Each month, IJNet features an international journalist who exemplifies the profession and has used the site to further his or her career. If you would like to be featured, email a short bio and a paragraph about how you have used IJNet here.
At 27 years old, Tais Gadea Lara has already hit a journalism trifecta.
The Argentine environmental journalist is an editor at Ecomania and the blog Sustentator, a freelance writer for publications including La Razón, La Nación and Cosmopolitan Argentina and a radio host for the program Ser Sustenable.
Growing up, Gadea Lara says she always felt connected to the natural environment rather than material objects. When she decided to study communications, Gadea Lara realized she could change the way people treated their surroundings by reporting the effects humans were having on the environment. Last year, she became a Climate Reality Leader as part of former U.S. Vice President Al Gore's Climate Reality Project training program in Rio de Janeiro, Brazil.
How did you become passionate about environmental reporting?
From an article I wrote about sustainable design, I met entrepreneurs who dedicate their time to providing solutions to environmental problems. I recognized that as a communicator, I could also do something to effect change. Since then, I began to write about environmental issues and specifically focused on climate change.
I believe communication is key to providing information to various stakeholders to contribute to the awareness and consequent promotion of behavior change. And that's not an easy task. Environmental journalists are challenged to communicate not only on the problems, but we must also disclose what the different actors (public, private, social) are doing against climate change. We need not alarm readers from an apocalyptic perspective. We have to report on the causes, characteristics and consequences of the problems that are affecting our planet, but we also have to mention that, as we are responsible for the actual damage, it is still in our power to promote positive change.
What issues do you discuss on “Ser Sustentable” and how did you get involved in radio? Also, how can IJNet readers listen to the show?
The advantage of studying communications is that you can learn about different areas of media, including radio. My first experience working at a radio studio was as a production assistant. Being a PA allowed me to meet "the kitchen" of a radio program. I learned how [a radio program] works journalistically and technically.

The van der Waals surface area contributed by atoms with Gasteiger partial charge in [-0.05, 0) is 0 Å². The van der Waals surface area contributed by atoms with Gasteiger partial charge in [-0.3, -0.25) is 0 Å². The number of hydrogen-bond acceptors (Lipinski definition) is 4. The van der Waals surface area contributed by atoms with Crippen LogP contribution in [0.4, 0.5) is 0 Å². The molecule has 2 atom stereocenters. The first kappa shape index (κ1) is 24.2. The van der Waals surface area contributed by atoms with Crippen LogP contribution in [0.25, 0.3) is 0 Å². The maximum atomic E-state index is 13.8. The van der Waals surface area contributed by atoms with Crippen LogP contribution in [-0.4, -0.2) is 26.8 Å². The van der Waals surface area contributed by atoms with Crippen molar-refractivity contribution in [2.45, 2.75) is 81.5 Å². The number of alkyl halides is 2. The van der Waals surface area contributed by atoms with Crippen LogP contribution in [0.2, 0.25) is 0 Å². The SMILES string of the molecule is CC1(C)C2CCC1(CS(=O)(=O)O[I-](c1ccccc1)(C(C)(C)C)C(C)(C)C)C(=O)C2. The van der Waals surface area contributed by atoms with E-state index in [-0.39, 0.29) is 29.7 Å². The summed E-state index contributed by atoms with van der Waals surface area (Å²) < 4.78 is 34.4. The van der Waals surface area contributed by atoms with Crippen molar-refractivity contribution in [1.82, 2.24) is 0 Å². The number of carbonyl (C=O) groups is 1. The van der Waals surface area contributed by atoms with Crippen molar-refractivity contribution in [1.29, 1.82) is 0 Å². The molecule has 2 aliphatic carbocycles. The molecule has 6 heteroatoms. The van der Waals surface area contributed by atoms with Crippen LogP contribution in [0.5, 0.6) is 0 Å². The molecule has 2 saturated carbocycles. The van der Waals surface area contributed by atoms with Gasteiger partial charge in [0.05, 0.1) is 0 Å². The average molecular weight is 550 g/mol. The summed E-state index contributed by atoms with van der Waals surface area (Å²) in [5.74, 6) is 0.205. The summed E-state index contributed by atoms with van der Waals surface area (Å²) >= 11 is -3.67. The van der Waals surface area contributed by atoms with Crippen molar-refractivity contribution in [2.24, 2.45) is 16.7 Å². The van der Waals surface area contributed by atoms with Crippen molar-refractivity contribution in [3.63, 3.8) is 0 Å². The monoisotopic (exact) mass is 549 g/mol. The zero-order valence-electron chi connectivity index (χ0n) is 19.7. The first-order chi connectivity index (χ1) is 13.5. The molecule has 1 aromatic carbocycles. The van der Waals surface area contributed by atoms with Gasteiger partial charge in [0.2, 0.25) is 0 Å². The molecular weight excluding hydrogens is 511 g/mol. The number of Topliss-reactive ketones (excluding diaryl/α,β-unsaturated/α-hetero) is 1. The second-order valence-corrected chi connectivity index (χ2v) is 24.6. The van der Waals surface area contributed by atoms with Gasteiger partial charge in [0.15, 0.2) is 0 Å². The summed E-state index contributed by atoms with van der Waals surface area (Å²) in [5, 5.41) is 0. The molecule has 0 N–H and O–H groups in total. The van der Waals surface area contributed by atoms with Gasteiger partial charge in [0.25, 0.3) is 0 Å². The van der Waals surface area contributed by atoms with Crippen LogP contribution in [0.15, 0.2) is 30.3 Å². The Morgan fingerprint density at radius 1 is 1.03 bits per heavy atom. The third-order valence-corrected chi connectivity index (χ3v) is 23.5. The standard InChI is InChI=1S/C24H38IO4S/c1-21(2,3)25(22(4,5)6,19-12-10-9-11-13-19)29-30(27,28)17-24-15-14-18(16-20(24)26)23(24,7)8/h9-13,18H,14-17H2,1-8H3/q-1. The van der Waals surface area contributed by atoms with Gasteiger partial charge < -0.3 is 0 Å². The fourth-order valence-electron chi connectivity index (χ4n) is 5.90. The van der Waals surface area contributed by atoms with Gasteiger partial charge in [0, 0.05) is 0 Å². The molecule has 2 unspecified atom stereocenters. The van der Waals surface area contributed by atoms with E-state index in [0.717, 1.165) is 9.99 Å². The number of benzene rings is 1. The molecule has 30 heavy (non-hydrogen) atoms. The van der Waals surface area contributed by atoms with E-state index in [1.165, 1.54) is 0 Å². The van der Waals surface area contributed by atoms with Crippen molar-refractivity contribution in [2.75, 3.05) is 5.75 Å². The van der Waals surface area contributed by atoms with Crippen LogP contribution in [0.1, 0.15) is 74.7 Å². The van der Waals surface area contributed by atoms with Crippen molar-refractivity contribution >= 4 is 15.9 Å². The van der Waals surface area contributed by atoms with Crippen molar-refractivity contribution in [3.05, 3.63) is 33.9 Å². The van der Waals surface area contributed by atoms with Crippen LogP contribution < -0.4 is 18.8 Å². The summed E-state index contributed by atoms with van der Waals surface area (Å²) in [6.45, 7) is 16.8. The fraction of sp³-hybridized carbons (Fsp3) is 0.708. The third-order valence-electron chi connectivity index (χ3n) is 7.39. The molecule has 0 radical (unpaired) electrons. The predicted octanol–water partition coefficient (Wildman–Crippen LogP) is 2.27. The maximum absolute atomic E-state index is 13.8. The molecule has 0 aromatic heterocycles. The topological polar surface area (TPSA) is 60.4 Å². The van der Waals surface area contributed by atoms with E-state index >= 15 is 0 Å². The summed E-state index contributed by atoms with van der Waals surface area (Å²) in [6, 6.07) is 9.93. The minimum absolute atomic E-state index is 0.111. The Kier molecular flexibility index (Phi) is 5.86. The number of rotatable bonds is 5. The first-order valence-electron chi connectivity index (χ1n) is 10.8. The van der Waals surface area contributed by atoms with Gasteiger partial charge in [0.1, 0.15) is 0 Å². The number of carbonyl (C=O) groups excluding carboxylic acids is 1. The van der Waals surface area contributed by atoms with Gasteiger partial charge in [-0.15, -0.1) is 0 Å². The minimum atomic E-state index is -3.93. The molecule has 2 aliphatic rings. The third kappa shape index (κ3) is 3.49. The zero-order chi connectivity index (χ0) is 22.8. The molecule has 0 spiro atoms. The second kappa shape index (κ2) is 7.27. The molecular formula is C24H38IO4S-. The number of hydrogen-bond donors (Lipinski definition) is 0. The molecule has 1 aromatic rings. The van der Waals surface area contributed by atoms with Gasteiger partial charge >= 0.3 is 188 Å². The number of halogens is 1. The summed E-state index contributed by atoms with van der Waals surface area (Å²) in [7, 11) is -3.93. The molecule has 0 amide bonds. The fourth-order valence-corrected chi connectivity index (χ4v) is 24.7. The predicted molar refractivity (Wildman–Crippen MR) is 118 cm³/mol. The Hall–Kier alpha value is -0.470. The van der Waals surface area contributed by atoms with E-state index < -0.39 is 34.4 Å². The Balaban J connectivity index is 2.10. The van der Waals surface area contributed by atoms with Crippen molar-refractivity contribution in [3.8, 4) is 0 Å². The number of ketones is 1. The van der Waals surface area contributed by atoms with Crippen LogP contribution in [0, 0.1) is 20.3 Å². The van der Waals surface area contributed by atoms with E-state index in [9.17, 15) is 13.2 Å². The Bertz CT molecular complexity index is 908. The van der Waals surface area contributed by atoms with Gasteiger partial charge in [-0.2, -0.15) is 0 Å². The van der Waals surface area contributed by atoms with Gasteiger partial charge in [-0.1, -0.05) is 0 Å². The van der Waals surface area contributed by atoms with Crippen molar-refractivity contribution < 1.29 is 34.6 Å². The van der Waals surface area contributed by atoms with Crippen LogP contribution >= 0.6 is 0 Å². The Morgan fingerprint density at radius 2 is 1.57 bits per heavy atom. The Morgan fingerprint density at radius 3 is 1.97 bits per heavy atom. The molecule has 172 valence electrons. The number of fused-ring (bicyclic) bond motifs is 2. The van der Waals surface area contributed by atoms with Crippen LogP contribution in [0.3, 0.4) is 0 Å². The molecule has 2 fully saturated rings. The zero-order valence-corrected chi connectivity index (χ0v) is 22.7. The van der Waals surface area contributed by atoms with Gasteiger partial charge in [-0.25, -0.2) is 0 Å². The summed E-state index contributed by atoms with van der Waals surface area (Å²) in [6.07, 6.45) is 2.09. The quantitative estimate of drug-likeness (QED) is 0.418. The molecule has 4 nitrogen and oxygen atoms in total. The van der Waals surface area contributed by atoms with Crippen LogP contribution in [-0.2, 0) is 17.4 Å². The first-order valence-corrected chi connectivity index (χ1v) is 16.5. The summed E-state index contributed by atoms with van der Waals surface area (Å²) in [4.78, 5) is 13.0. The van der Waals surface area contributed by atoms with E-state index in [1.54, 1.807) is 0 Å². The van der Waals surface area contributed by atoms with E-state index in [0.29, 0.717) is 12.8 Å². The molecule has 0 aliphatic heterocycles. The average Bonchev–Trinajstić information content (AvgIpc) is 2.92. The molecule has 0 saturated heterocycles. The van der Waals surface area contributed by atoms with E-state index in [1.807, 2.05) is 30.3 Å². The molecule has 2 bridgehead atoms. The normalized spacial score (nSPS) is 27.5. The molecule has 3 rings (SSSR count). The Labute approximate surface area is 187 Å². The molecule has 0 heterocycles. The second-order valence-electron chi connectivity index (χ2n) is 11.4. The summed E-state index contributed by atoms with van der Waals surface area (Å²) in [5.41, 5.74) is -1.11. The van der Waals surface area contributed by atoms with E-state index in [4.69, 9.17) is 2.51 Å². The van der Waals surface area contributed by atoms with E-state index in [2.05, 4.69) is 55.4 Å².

When I started working at Sustentator, the same team invited me to join as co-host of Ser Sustentable, a radio program where we discuss and debate different topics related to sustainability, the environment and corporate social responsibility through interviews with the stakeholders involved. The goal is to provide information on current issues with different perspectives and invite listeners to participate. The show airs on Tuesdays from 1 p.m.-2 p.m. ART on Radio 94.7 FM Palermo, and I invite IJNet readers to listen online through our website.
How has IJNet helped you?
IJNet has helped enhance my training as a journalist. Through its articles, IJNet allows me to access information and useful tools I can use in my profession, especially with regard to the use of new technologies. It helps me understand how to blog effectively and learn more about the risks of security and the importance of data protection. IJNet opens the doors to a world of knowledge and previously unknown opportunities that allowed me to start applying for scholarships, awards and opportunities for growth in different parts of the world.
IJNet also inspires me by profiling other amazing professionals who have passion for noble causes. Such is the case with Nicole Froio and her impressive reports on the rights of women and Amie Ferris-Rotman, who has shown women are key to reporting historical events like the conflicts in Afghanistan.
What advice would you give to aspiring journalists or journalism students?
Gabriel García Márquez once said that there are three things that should always accompany a journalist: vocation skills, ethics and research, not as a specialty but as a condition of any genre.
Being a journalist is a profession that requires formal training and specialization versus the steady rise of new technologies and social networks, and the challenges this poses when communicating. But being a journalist is also a craft that goes beyond having a job; one IS a journalist. You live everyday with that innate interest to investigate, to communicate and to make [information] known.
This can be done with training, but you also need passion. As I found my happiness in environmental journalism, I suggest you follow what interests you.
Quoting García Márquez, being a journalist is the best job in the world, and the world needs trained, committed and ethical journalists.
Main image of Tais Gadea Lara courtesy of the journalist.